Red Sea Shipping Attacks to Hit Chinese Export Profits
Miao Qi
DATE:  Dec 20 2023
/ SOURCE:  Yicai
Red Sea Shipping Attacks to Hit Chinese Export Profits Red Sea Shipping Attacks to Hit Chinese Export Profits

(Yicai) Dec. 20 -- Worsening attacks on merchant ships in the Red Sea are driving up shipping costs as container vessels are forced to avoid the Suez Canal and take the longer Cape route, hurting the profits of Chinese exporters in the process.

The higher cost of shipping goods destined for North Africa around the southern tip of the continent cannot be fully passed on to customers right now, Ding Yandong, general manager of Ningbo-based Rollmax Shutter Component, told Yicai.

About 10 percent of global trade travels through the Suez Canal, but shipping giants Maersk, Hapag-Lloyd, Mediterranean Shipping, and CMA CGM have stopped using it as Iranian-backed Houthi rebels in Yemen have been attacking commercial vessels in the Red Sea and the Bab al-Mandab Strait since October.

They have escalated the attacks recently, demanding an end to Israel's offensive in the Gaza Strip and the delivery of food and medicine supplies to the enclave.

As a result, shipping quotations for early January are expected to climb, Wang Zhi, marketing director at Shenzhen-based Baosen Suntop Logistics, told Yicai.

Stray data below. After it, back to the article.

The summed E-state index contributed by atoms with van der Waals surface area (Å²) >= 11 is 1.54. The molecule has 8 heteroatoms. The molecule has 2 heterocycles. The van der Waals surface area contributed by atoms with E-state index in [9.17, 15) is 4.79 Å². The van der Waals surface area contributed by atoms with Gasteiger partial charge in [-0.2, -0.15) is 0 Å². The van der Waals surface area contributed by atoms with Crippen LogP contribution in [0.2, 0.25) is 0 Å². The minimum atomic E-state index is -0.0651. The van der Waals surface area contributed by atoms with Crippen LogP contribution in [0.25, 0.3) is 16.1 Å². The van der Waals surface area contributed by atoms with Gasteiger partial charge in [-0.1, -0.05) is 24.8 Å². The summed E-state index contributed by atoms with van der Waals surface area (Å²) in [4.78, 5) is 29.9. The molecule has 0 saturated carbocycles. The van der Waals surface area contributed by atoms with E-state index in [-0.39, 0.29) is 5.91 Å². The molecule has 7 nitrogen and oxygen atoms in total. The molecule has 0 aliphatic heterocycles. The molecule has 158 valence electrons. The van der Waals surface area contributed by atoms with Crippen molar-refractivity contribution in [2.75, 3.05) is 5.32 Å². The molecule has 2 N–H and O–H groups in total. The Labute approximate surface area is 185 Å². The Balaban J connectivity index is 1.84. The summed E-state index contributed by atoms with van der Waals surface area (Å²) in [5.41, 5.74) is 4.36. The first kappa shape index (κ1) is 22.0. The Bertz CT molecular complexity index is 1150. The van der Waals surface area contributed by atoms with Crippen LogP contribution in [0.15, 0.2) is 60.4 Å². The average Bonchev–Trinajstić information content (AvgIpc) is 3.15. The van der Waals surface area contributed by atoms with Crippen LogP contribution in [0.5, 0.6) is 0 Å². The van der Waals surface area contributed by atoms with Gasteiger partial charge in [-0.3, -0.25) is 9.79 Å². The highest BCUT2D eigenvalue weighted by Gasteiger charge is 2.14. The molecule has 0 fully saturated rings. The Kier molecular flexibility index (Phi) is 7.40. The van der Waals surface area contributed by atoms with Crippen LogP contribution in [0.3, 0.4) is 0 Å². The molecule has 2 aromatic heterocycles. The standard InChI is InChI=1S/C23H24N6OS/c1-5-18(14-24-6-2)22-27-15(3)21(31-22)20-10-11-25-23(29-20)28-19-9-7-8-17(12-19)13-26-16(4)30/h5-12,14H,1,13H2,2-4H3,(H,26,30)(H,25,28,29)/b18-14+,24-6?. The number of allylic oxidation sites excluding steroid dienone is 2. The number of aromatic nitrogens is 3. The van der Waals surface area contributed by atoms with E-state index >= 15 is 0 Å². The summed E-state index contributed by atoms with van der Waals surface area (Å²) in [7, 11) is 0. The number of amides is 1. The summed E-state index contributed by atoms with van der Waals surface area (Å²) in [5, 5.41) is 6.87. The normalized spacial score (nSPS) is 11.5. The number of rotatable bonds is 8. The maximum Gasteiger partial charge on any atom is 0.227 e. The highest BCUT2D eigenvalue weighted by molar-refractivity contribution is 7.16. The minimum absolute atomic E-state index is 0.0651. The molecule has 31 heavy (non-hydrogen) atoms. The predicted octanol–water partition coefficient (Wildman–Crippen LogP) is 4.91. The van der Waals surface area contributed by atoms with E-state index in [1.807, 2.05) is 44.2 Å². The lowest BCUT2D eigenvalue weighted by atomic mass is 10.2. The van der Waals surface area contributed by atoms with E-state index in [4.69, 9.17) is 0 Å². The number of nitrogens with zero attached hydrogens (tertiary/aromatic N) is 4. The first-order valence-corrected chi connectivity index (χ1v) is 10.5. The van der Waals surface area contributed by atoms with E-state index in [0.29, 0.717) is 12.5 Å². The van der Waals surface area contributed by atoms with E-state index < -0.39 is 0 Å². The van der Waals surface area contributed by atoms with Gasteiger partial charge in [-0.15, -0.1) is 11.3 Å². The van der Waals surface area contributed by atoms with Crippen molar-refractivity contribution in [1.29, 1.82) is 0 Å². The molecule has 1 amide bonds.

Clients could postpone orders due to the higher charges or, in the worst-case scenario, scrap them altogether if the situation deteriorates, Ding said. The GM is preparing to cut prices for customers in North Africa by 1.5 percentage point, leading to an about 20 percent drop in the manufacturer's net profit.

Exporters have to choose between added risk or longer routes, but either way the costs are higher. The Joint War Committee, a non-government body that comprises underwriting representatives from both the Lloyd’s and IUA company markets, has widened the area at risk in the Red Sea so shippers’ insurance costs will also rise, further driving up shipping charges, according to the editor-in-chief of a shipping consulting platform.

An executive at a Zhejiang province-based freight forwarder said ocean cargo rates for goods headed to the United States are on the rise due to the Red Sea situation adding to the issue of low water levels in the Panama Canal. Rates are up about 20 percent and still rising, he said.

Editors: Shi Yi, Emmi Laine

Follow Yicai Global on
Keywords:   The Red Sea,China,exports,foreign trade,Suez Canal,logistics,Isreal-Hamas,shipping